With a similar ambition to expand the utility of our outdoor spaces, my own firm, SvN in Toronto, is experimenting with terraced balconies in varying shapes and sizes, extending the function of the interiors at our 3803 Dundas Street West residential project for TAS, for instance, to forge a stronger connection with a forested valley edge nearby. The main design focus for the 300 apartments in the complex is the integration of elements usually associated with individual houses, specifically backyards and front porches. The development’s outdoor spaces will include community garden plots for food production and large balconies with planters doubling as birdhouses facing the ravine.
Of course, the realities of living in a northern climate can also pose significant design challenges when it comes to creating effective outdoor spaces. French firm Lacaton & Vassal’s recladding of a 1960s apartment block with an outer skin of insulated winter gardens, however, rose to the task, giving a new face to a stigmatized old building while also affording residents the opportunity, “as in a house, to live outside, while being home,” according to the architects. The project, located in Bordeaux, also demonstrated the ability to completely reinvigorate an aging structure by focusing solely on a renovated exterior. The enclosure of the balconies and the new operability of the facade embody the unique “flexibility as luxury” philosophy embraced by Lacaton & Vassal, which values such versatility over high-end fixtures and finishes.
At SvN, we have similarly assumed an all-season design approach for a condo development at 385 The West Mall, incorporating retractable winter gardens as flexible, liminal spaces that moderate the environment between indoors and out. Heat maps that detected the highest trafficked spaces in an apartment layout revealed opportunities to apply a new type of living space to areas of lower usage. During the winter months, glassed enclosures extend the interior living space out and allow for greenhouse gardening; in the summer, they retract to expand the outdoor footprint and provide new options for residents. The design marks the next evolution in a heritage of three-season balconies in Toronto, following similar solarium-style balconies designed by architects such as Barton Myers and Jerome Markson along Gerrard Street East and in the St. Lawrence neighbourhood.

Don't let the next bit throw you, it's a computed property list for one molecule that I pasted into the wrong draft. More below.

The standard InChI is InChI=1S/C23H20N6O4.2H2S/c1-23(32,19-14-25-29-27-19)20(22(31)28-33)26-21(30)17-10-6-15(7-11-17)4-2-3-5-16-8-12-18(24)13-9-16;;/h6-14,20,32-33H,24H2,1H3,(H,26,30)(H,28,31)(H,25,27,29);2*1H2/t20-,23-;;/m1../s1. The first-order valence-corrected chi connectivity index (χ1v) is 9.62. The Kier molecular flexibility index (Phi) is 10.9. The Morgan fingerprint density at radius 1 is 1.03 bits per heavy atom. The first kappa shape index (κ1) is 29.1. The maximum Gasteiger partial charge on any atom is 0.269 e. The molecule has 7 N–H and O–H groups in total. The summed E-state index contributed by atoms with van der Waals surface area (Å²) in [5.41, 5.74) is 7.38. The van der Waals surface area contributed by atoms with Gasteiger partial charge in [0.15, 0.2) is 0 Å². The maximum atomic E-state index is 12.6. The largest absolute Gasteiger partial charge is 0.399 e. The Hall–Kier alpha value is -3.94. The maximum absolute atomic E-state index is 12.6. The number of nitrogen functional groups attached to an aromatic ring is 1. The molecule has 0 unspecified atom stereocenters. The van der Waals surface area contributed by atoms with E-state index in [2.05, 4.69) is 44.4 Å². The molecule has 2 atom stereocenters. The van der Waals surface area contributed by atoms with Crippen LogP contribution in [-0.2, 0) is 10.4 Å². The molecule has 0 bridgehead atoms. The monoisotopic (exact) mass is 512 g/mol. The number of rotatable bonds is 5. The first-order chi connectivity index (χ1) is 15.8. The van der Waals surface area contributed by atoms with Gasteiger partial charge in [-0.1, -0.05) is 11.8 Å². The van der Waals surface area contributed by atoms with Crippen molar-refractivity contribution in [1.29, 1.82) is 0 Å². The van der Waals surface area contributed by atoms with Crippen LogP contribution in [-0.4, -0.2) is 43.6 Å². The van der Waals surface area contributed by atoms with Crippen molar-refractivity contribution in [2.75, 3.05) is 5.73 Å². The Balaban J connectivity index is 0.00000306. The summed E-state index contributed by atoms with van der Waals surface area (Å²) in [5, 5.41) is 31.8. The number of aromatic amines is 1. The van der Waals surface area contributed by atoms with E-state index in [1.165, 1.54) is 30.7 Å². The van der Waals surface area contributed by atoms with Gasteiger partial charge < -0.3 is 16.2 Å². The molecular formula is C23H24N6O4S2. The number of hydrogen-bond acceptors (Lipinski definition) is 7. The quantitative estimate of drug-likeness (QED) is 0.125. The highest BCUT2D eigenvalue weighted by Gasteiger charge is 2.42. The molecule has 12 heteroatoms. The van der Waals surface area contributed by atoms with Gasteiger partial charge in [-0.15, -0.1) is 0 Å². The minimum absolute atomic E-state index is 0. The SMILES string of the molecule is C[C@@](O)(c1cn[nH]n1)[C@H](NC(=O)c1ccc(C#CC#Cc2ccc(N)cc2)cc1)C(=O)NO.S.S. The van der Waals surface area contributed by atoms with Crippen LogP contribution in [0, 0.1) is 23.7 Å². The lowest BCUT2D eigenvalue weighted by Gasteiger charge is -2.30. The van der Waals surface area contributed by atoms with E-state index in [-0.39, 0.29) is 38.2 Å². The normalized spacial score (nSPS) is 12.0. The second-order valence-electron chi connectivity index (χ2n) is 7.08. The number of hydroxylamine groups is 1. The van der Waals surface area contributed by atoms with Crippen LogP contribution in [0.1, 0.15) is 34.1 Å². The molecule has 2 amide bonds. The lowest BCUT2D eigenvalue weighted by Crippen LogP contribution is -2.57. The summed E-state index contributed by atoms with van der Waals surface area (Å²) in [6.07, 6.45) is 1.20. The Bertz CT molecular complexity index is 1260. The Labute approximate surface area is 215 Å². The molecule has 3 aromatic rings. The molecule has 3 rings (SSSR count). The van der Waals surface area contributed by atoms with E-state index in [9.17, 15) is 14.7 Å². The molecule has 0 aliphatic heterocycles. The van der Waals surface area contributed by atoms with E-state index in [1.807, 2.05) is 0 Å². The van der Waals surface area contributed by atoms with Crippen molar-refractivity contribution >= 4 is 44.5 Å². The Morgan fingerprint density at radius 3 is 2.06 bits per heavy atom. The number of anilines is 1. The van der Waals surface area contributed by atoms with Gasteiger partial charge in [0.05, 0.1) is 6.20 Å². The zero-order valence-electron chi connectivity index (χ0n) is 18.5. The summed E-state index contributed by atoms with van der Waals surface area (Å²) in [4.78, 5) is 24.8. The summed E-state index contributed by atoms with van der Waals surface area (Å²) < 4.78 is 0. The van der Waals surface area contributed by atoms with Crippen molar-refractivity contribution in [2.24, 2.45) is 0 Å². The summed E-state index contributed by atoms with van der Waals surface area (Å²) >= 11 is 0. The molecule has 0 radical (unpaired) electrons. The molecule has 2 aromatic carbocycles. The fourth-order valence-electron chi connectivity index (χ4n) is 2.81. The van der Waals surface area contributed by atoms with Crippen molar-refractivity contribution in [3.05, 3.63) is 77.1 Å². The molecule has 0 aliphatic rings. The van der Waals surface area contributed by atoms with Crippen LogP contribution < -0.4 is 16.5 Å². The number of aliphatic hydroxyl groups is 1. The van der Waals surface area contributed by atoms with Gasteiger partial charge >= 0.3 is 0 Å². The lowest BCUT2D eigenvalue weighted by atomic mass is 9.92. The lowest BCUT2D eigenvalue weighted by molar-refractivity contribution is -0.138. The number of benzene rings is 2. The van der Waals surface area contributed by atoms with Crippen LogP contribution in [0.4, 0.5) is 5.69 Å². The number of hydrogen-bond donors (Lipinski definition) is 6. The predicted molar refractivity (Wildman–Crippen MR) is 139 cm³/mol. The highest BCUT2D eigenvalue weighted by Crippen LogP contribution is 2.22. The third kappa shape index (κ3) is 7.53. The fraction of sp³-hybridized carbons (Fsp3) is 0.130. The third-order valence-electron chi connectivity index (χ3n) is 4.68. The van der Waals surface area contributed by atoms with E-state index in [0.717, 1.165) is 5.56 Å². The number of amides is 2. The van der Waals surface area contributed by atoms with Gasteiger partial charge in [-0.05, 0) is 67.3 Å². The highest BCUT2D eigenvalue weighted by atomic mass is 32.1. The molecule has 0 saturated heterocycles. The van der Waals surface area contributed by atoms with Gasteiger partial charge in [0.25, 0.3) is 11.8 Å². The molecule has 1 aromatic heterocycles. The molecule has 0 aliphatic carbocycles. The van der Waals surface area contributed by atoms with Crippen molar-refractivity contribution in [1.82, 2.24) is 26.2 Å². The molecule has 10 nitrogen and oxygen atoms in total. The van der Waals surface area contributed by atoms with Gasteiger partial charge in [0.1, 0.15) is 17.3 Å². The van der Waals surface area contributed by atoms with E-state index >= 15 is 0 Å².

The prospect for quality outdoor spaces is not limited to balconies, of course. Rethinking parkland gained through development is another opportunity to explore what a future public realm could and should look like. If we live in dense cities, we need to uncover and explore all the flat spaces available to us for outdoor access, giving every individual the ability to connect with the outdoors.
There is no question that how long we remain in quarantine will significantly impact the way we behave in and feel about our homes, both indoors and out. What we’ve learned from this stay-at-home mandate is that the true value and health of our cities is not solely dependent on spaces of commerce but also on spaces for respite and being. As springtime advances, our collective craving to immerse ourselves in outdoor life will no doubt intensify, but let’s not forget that our individual access to places of respite are not created equal. While some of us can breathe freely outside our doorways, many are confined by restrictive, unimaginative spaces that have not prioritized our psychological need to connect with the outside world. Perhaps there has never been a better time than now to creatively reform our approach to our private outdoor spaces and to reimagine their design and execution as serving a broad public benefit.
Drew Sinclair is a licensed architect and designer and the Managing Principal at SvN Architects + Planners in Toronto.
Lead image: WoZoCo housing complex by MVRDV.
Canadian architect Drew Sinclair makes a case for rethinking the amenity, a lifesaver in the era of COVID-19 and a generally untapped boon.